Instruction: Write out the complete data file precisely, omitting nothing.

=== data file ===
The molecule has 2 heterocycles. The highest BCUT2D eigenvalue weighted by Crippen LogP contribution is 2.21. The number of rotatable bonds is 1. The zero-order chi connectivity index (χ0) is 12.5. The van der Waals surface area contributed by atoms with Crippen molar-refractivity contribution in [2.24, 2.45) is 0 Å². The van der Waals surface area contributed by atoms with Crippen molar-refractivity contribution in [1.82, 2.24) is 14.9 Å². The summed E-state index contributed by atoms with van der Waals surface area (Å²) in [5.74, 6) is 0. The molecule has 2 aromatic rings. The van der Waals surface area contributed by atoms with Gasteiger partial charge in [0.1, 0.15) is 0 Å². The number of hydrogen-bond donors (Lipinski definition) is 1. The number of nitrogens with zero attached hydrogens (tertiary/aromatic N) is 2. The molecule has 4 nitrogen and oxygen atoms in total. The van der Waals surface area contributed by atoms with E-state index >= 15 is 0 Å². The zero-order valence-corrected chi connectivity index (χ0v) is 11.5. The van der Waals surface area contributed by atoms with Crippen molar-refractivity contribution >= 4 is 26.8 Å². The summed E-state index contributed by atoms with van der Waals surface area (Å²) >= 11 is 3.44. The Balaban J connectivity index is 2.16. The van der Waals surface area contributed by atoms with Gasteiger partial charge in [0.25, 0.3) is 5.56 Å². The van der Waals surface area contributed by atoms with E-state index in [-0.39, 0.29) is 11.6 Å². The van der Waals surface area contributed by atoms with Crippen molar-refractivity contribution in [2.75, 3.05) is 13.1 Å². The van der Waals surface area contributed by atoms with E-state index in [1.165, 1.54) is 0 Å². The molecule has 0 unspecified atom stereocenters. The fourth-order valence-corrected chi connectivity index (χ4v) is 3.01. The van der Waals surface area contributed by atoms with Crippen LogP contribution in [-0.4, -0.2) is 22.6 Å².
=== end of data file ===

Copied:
The molecule has 2 heterocycles. The highest BCUT2D eigenvalue weighted by Crippen LogP contribution is 2.21. The number of rotatable bonds is 1. The zero-order chi connectivity index (χ0) is 12.5. The van der Waals surface area contributed by atoms with Crippen molar-refractivity contribution in [2.24, 2.45) is 0 Å². The van der Waals surface area contributed by atoms with Crippen molar-refractivity contribution in [1.82, 2.24) is 14.9 Å². The summed E-state index contributed by atoms with van der Waals surface area (Å²) in [5.74, 6) is 0. The molecule has 2 aromatic rings. The van der Waals surface area contributed by atoms with Gasteiger partial charge in [0.1, 0.15) is 0 Å². The number of hydrogen-bond donors (Lipinski definition) is 1. The number of nitrogens with zero attached hydrogens (tertiary/aromatic N) is 2. The molecule has 4 nitrogen and oxygen atoms in total. The van der Waals surface area contributed by atoms with E-state index >= 15 is 0 Å². The zero-order valence-corrected chi connectivity index (χ0v) is 11.5. The van der Waals surface area contributed by atoms with Crippen molar-refractivity contribution >= 4 is 26.8 Å². The summed E-state index contributed by atoms with van der Waals surface area (Å²) >= 11 is 3.44. The Balaban J connectivity index is 2.16. The van der Waals surface area contributed by atoms with Gasteiger partial charge in [0.25, 0.3) is 5.56 Å². The van der Waals surface area contributed by atoms with E-state index in [-0.39, 0.29) is 11.6 Å². The van der Waals surface area contributed by atoms with Crippen molar-refractivity contribution in [2.75, 3.05) is 13.1 Å². The van der Waals surface area contributed by atoms with E-state index in [1.165, 1.54) is 0 Å². The molecule has 0 unspecified atom stereocenters. The fourth-order valence-corrected chi connectivity index (χ4v) is 3.01. The van der Waals surface area contributed by atoms with Crippen LogP contribution in [-0.4, -0.2) is 22.6 Å².